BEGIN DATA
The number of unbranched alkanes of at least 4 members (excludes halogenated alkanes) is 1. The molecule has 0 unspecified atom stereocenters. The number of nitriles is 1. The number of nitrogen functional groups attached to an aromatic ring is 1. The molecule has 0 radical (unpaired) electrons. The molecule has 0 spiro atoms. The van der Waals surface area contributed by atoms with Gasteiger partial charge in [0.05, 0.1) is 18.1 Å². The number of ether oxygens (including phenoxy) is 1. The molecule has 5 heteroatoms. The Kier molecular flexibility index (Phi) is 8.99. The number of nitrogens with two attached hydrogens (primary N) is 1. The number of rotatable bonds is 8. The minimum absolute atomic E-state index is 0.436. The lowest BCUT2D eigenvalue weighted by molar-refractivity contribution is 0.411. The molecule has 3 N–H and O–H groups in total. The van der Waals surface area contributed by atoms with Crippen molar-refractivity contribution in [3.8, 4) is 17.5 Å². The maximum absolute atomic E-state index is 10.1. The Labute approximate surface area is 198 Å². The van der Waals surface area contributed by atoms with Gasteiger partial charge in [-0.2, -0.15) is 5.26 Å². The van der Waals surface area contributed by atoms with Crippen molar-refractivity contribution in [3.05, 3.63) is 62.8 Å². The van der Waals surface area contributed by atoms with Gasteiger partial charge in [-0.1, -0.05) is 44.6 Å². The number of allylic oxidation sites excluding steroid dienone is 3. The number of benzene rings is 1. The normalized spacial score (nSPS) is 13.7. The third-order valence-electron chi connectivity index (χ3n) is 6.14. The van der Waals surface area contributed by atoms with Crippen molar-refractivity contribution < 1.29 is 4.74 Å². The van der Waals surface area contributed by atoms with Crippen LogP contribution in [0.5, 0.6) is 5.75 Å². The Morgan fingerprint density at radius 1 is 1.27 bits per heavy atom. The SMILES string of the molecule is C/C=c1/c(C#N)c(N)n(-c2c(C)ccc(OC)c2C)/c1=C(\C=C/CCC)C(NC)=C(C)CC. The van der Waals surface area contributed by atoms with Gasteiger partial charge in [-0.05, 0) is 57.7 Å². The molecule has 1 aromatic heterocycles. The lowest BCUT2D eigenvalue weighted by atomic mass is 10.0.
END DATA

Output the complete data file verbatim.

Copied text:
The number of unbranched alkanes of at least 4 members (excludes halogenated alkanes) is 1. The molecule has 0 unspecified atom stereocenters. The number of nitriles is 1. The number of nitrogen functional groups attached to an aromatic ring is 1. The molecule has 0 radical (unpaired) electrons. The molecule has 0 spiro atoms. The van der Waals surface area contributed by atoms with Gasteiger partial charge in [0.05, 0.1) is 18.1 Å². The number of ether oxygens (including phenoxy) is 1. The molecule has 5 heteroatoms. The Kier molecular flexibility index (Phi) is 8.99. The number of nitrogens with two attached hydrogens (primary N) is 1. The number of rotatable bonds is 8. The minimum absolute atomic E-state index is 0.436. The lowest BCUT2D eigenvalue weighted by molar-refractivity contribution is 0.411. The molecule has 3 N–H and O–H groups in total. The van der Waals surface area contributed by atoms with Crippen molar-refractivity contribution in [3.8, 4) is 17.5 Å². The maximum absolute atomic E-state index is 10.1. The Labute approximate surface area is 198 Å². The van der Waals surface area contributed by atoms with Gasteiger partial charge in [-0.2, -0.15) is 5.26 Å². The van der Waals surface area contributed by atoms with Crippen molar-refractivity contribution in [3.05, 3.63) is 62.8 Å². The van der Waals surface area contributed by atoms with Gasteiger partial charge in [-0.1, -0.05) is 44.6 Å². The number of allylic oxidation sites excluding steroid dienone is 3. The number of benzene rings is 1. The normalized spacial score (nSPS) is 13.7. The third-order valence-electron chi connectivity index (χ3n) is 6.14. The van der Waals surface area contributed by atoms with Crippen molar-refractivity contribution < 1.29 is 4.74 Å². The van der Waals surface area contributed by atoms with Crippen LogP contribution in [0.5, 0.6) is 5.75 Å². The Morgan fingerprint density at radius 1 is 1.27 bits per heavy atom. The SMILES string of the molecule is C/C=c1/c(C#N)c(N)n(-c2c(C)ccc(OC)c2C)/c1=C(\C=C/CCC)C(NC)=C(C)CC. The van der Waals surface area contributed by atoms with Gasteiger partial charge in [-0.05, 0) is 57.7 Å². The molecule has 1 aromatic heterocycles. The lowest BCUT2D eigenvalue weighted by atomic mass is 10.0.